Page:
Early Americans pursued higher education for different reasons than we do today. Simply put, people went to college so that they can learn about things that interested them as well as to expand their minds. College was seen as more of a luxury rather than as a necessity or requirement for access to a job. People went to broaden their horizons, not because they felt they had to in order to become more competitive in the job market.
By the mid-1800s, president of Brown University Francis Wayland attempted to move the focus of higher education over the fear that colleges and universities would not last so long as they focused only on strengthening the mind. In particular, he was concerned with the need for civil engineers to build railroads at the time. This sparked a debate about higher education that still continues to this day: Should colleges provide training for a job or a broad education?
Today, there are thousands of technical colleges, two-year colleges, and universities across the nation, and the curricula offered by these institutions is vastly different from the start of higher education in the American colonies. As schools began to add more courses, they rarely pulled from any that already existed. For example, religion grew to include philosophy. Then economics, sociology, and other social sciences were added.
Students today can choose from hundreds of majors, minors, and courses in order to tailor their education to meet their academic and professional goals, but in recent years, a pattern is emerging regarding the path that higher education is taking. Now, more students are pursuing practical degrees in a specialized field versus the traditional liberal arts programs their ancestors adopted. For instance, some of the most popular majors include industry-specific programs such as nursing and business administration and management, while more generalized degrees such as liberal arts and English are not as sought-after by students. For many, particularly undergraduates, getting a good job that pays well is the number one reason for attending a university or college — something those who attended one of the 25 oldest American colleges and universities did not worry about too much.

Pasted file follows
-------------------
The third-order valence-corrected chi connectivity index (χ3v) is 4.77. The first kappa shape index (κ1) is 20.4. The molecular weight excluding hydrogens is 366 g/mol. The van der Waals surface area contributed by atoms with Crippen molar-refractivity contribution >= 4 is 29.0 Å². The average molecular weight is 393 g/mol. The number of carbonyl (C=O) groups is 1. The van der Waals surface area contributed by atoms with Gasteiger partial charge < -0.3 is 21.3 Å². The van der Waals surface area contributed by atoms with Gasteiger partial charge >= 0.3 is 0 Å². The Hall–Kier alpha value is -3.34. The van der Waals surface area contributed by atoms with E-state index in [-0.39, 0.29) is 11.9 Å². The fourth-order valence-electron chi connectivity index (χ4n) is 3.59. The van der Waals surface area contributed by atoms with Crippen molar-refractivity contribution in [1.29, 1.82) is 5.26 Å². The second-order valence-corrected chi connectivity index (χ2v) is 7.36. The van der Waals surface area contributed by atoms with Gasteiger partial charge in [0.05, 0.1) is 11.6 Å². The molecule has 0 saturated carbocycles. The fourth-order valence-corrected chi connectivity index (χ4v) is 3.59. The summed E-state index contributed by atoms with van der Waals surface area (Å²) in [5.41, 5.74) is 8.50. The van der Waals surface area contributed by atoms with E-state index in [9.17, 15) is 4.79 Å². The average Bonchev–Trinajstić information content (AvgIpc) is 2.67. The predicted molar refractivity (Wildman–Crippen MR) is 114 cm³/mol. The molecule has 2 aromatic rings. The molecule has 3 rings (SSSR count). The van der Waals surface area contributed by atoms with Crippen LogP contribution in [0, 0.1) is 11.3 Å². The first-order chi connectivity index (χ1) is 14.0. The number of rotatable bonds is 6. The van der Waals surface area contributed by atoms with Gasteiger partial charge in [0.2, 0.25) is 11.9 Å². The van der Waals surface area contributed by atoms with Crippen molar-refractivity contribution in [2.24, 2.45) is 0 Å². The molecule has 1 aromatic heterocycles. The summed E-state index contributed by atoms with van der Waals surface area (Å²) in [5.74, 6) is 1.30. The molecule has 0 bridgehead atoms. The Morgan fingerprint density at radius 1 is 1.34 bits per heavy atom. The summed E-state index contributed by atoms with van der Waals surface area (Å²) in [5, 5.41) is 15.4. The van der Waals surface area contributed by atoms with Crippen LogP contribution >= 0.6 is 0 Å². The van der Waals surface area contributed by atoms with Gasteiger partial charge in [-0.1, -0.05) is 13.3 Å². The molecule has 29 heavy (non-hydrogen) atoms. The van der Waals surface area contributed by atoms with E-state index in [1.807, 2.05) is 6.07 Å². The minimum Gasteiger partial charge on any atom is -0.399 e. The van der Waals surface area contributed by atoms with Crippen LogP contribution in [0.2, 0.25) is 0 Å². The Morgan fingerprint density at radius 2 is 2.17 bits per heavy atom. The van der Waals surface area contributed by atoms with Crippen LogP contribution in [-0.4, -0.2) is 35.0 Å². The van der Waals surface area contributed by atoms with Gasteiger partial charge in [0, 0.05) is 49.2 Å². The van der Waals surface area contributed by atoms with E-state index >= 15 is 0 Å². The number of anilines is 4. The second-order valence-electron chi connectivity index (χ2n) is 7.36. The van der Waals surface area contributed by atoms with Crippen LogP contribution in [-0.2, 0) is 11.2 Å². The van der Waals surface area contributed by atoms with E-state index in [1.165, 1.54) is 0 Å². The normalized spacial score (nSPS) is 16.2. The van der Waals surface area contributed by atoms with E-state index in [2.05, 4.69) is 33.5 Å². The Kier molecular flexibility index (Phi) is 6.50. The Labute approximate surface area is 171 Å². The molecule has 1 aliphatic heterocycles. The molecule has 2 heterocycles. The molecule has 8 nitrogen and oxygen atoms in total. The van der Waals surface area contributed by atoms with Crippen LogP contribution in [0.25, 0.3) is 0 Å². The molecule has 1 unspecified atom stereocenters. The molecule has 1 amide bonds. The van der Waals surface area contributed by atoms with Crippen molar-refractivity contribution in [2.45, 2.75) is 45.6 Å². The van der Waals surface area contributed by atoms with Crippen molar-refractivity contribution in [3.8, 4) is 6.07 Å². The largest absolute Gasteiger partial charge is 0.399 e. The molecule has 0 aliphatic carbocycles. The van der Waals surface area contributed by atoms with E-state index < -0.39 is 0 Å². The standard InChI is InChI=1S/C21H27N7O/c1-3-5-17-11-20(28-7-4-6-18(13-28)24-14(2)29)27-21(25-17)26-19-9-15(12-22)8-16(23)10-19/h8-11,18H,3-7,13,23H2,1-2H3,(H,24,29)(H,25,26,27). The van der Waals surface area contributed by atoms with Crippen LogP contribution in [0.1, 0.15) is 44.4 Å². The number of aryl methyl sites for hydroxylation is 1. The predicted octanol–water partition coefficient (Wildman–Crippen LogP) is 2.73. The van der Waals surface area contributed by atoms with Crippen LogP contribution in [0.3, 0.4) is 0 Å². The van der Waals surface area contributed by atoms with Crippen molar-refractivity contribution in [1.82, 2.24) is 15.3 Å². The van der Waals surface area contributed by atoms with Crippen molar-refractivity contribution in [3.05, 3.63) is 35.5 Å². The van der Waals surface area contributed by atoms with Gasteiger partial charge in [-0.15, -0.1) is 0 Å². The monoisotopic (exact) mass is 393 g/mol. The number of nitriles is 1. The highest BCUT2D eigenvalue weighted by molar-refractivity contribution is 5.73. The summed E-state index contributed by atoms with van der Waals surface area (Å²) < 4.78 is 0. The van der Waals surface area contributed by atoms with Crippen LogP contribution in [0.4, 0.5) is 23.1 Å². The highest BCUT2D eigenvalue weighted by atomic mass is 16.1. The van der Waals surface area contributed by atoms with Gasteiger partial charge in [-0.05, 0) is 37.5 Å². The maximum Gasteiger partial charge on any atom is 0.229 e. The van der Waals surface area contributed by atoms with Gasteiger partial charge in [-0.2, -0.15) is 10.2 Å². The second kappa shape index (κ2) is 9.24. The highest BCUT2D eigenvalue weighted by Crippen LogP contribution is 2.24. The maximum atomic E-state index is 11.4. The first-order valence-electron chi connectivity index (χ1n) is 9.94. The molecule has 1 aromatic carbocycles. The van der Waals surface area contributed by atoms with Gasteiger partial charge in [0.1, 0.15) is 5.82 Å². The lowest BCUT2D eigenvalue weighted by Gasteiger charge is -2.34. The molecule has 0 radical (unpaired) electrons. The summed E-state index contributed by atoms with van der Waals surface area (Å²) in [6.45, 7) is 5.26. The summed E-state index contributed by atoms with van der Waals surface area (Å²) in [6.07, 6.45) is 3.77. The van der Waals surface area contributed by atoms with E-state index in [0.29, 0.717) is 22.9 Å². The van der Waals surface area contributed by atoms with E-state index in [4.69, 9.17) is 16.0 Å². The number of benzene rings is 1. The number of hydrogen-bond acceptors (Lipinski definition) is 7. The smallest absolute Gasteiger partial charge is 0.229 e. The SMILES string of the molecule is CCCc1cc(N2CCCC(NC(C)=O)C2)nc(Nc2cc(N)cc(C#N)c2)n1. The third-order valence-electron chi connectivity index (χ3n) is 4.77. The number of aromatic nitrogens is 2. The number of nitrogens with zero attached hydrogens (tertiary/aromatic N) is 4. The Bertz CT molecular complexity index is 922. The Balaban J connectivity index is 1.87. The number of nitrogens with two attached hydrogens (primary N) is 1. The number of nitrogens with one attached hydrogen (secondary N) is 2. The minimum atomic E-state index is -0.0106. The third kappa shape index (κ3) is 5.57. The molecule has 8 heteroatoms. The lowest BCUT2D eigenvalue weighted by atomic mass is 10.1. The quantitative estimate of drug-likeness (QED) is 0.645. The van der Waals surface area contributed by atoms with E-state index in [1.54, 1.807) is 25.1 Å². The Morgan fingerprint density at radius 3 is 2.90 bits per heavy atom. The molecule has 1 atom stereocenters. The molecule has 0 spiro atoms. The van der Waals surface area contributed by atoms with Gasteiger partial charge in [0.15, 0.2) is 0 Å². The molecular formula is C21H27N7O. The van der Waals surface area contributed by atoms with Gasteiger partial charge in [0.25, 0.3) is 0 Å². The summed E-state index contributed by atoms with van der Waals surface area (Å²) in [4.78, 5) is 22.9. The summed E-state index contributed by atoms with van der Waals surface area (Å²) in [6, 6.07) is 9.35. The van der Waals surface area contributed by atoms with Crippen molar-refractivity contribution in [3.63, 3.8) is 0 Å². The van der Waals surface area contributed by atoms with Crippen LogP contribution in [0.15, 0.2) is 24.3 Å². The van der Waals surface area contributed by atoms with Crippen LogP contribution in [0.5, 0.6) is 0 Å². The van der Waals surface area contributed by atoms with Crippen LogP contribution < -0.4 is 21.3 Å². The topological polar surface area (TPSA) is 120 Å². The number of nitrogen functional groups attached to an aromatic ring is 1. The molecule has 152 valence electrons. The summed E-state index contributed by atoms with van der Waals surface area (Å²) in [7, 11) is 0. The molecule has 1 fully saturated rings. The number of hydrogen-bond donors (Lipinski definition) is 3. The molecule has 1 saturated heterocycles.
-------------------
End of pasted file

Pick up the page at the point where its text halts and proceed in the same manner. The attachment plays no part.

This concludes our ranking of the Top 25 Oldest American Colleges and Universities for 2019.
Other Rankings of Interest:
- 20 Tuition-Free Colleges
- 30 Most Attractive Yet Affordable College Campuses
- The 50 Most Affordable Colleges with the Best Return
- 25 of the Oldest American Colleges and Universities
- 25 Most Affordable Large, Private, Nonprofit Bachelor’s Colleges
- 30 Most Inviting Yet Affordable College Dorms in America
- 25 Largest HBCU Bachelor’s Colleges by Enrollment
- The 30 Most Affordable Online Bachelor’s-Granting Historically Black Colleges/ Universities
- These 30 Colleges are Reversing the Rise in Tuition
- 25 Most Exclusive Public Bachelor’s Colleges by Admission Rate
- 50 Most Entrepreneurial Schools in America